Friday, July 18, 2014

Utilization Review: Tough Love is Best Practice

[A guest post from David Price, PRIUM's Compliance Counsel.  I'll direct any comments you might to have for response.]

“If you would persuade, you must appeal to interest rather than to intellect.”
                                                                                                            -- Benjamin Franklin

Promoting change is hard.  I feel like it’s particularly difficult in the sphere of workers’ compensation.  Between physicians, injured workers, payers, employers, and attorneys, there are multiple competing interests at stake, and policy makers are hesitant to change the existing laws and risk inviting backlash from the groups that don’t feel like they’re benefiting from the change.  The people that shape workers’ compensation law – whether they’re legislators, administrative officers, or judges -- want to promote the public good, but most importantly, they want to make sure that the system is fair.  They want to make sure that no one is getting cheated.  Once they feel like someone is getting cheated by the law, change suddenly becomes much easier.

When a new law is being discussed, there’s always a temptation for us to discuss only the aspects of the changes that benefit us – to only consider our side of the overall story.  What we say might be true, but it’s not always persuasive, particularly if we don’t discuss how the change will benefit other interested groups.  When we only talk about how the change benefits us, it’s no surprise when some of those other groups start to complain that the change is unfair… or when policy makers start to believe them.

Promoting good policy requires honesty, but more importantly, it requires effective honesty. 

I recently had the opportunity to attend the annual Tennessee Workers' Compensation Educational Conference.  This year, the conference was set up so that audience members could text their comments and questions to the speakers throughout each presentation.  This way, audience members could ask their questions while they were still fresh in their minds, and the speakers could finish their presentations without interruption and then come back to address the questions afterward.  As a bonus, because the comments were submitted anonymously, people weren't afraid to ask questions or offer their perspective on each issue.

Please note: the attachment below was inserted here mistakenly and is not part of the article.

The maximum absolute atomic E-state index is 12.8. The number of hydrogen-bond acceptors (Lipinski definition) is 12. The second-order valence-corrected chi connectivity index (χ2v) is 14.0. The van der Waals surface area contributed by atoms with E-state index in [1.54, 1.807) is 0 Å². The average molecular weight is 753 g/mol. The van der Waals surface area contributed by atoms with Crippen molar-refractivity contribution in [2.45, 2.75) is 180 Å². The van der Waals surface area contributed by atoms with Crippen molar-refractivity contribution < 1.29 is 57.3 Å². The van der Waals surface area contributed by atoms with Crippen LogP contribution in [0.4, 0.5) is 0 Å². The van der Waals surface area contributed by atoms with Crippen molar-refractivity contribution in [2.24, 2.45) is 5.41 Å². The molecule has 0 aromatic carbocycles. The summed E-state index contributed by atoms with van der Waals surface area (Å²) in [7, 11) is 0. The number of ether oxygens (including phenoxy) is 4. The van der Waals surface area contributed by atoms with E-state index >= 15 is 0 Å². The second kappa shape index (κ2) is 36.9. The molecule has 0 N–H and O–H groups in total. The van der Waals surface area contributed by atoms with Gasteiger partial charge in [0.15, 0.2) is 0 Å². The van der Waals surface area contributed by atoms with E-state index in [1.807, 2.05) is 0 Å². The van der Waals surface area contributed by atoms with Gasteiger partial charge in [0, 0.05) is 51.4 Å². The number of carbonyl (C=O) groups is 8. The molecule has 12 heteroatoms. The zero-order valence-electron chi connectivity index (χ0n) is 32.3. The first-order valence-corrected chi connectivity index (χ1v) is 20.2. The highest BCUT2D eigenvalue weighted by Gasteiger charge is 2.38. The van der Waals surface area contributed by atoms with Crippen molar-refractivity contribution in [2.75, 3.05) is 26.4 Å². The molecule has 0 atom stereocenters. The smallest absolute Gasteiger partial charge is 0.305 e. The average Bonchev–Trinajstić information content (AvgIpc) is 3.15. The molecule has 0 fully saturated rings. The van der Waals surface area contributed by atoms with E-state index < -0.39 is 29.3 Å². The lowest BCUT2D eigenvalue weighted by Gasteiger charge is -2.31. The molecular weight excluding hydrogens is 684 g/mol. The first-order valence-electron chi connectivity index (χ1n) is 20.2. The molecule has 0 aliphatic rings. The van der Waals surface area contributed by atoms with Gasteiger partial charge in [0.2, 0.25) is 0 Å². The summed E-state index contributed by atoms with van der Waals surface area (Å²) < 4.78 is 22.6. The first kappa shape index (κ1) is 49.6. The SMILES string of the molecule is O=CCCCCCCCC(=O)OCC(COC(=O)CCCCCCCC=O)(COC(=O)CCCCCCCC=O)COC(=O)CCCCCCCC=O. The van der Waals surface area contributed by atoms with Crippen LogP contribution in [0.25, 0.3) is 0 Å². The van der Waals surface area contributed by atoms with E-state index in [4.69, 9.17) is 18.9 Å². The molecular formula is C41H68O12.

For better or worse, there was a lot of honesty in the room.

Dr. Robert Snyder, the Medical Director of the DWC, discussed the DWC's plan to adopt treatment guidelines by 2016.  Additionally, several presenters made reference to Tennessee's current UR process, and there was some brief discussion of what the UR process would look like once the treatment guidelines were implemented.  

The comments from the audience, understandably enough, were more concerned with how UR could be used effectively to reduce medical costs.  Unfortunately, many of the comments were essentially expressions of outrage at the irresponsibility and attitude of entitlement of injured workers.  Commenters made a strong case for how UR (and by extension, the guidelines) could be a useful tool to beat drug-seeking claimants.  That may not have been the most effective form of honesty.

With legislators and workers' compensation judges in attendance, commenters touted UR and the guidelines as purely cost-reduction tools and, at one point, a presenter, in response to a question, made the suggestion that in 2016, adjusters, not UR physicians, should apply the new treatment guidelines, and that any request complying with the guidelines should not be subject to UR.  

The overall message was clear: the point of treatment guidelines is to reduce medical costs.  Since they’re really just a tool for the adjuster to use to “beat” the injured worker, maybe we should let the adjustor apply them directly, without getting a medical opinion.

If you ask any claimant's attorney, they'll tell you that all injured workers (or at least their clients) have a legitimate medical need for whatever treatment their doctors recommend, and that payors are just using treatment guidelines and UR as tools to get out of paying for treatment in order to save money.  UR and treatment guidelines are just tools to “beat” the injured workers -- at least, that’s how they tell the story.  Notably, their version frames UR and treatment guidelines as tools aimed solely at saving payors money.  They do this because they know that if they can show UR and treatment guidelines as being implemented solely to benefit the payor by harming the injured worker, it makes the whole process seem unfair.  Any policy maker with the slightest sense of empathy will try to find a way to undermine or limit application of the guidelines.

So here's where I say something that may be controversial:  The primary goal of UR and evidence-based treatment guidelines is to ensure proper treatment for the patient.  Cost reduction is a bonus -- a secondary effect.